Dialog is a shortcut for conveying details about your story. For example:
"I felt like my arms were going to fall off because I was carrying those heavy grocery bags.", said Alice as she flopped down onto the sofa.
I could have gone with something like this instead:
Alice started to pick up the bags that the clerk had filled with her groceries. This store is becoming so familiar these days - teenagers always seem to be hungry - but this beats getting dinner from some fast food place almost every night. Walking home, Alice went through her To-Do list - start dinner, get the mail, pay some bills tonight. Although Spring just started it warmed up very quickly, making everyone sluggish. Everyone except for those that ran their air conditioner at home. Electricity costs so much these days, plus the groceries are adding up too.
The sun was a little closer to the rooftops by the time Alice reached home. She heard the TV as she walked in, Bob is probably playing another game instead of doing his homework. Her arms ached as she sat down next to Bob. She was glad to see Bob - he's becoming a young man. Staring at Bob playing his game on TV, smiling a little as she drifted off to sleep.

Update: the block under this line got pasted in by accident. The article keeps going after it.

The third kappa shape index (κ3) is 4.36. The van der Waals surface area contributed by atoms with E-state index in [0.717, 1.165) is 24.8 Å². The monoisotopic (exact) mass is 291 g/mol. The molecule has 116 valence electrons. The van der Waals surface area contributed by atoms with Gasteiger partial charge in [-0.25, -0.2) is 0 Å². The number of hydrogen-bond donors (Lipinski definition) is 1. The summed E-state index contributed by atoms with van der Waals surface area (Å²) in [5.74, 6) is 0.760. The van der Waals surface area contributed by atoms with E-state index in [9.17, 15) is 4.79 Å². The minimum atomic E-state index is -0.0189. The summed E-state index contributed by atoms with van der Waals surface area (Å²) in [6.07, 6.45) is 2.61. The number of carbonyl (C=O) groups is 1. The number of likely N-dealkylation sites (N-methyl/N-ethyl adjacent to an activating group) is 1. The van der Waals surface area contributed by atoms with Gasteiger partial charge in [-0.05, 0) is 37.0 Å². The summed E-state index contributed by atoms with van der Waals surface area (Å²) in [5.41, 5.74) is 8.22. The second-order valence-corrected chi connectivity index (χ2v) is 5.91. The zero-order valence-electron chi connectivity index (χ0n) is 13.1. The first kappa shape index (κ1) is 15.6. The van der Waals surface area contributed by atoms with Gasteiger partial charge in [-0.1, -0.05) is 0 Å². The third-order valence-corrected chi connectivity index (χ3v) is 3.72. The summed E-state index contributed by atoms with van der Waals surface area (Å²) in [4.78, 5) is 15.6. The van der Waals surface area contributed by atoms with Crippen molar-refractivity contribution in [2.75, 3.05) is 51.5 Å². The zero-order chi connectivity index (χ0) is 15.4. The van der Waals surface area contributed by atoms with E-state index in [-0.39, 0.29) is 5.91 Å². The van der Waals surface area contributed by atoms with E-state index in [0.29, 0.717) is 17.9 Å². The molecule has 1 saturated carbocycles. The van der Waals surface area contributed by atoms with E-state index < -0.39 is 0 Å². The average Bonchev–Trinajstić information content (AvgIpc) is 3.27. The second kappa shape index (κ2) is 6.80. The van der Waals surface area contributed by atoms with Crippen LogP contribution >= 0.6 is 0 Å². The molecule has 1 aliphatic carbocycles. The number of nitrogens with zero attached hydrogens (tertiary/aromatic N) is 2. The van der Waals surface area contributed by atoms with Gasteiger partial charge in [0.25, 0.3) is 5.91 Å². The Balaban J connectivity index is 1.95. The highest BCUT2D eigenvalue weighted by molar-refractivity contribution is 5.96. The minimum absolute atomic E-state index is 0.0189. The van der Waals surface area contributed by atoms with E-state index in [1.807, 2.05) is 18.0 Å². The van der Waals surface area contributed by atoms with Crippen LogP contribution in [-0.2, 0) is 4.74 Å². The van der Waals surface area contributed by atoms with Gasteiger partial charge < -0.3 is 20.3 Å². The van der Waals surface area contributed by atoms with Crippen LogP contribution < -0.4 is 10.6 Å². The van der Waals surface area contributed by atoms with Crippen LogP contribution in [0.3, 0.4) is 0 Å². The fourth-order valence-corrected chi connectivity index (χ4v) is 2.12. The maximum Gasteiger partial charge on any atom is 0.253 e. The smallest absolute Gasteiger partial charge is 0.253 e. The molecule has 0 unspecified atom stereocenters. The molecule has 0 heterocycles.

Dialog is absent from the sample, yet it conveys a richer experience. Think about the world or scene you are trying to create and try to draw the reader in by telling the story as opposed to 'the facts' through dialog.
In terms of perfection when you use dialog, try to describe your character's typical traits in two or three words and drive their dialog and personality based on those words. For example, your character could be a 'born detective' so she could question everything, get easily distracted, and have a messy workspace. Your character's dialog would be more consistent without being boring because readers might be able to identify your character without you having to flag their dialog with the character's name.
Good luck with your story.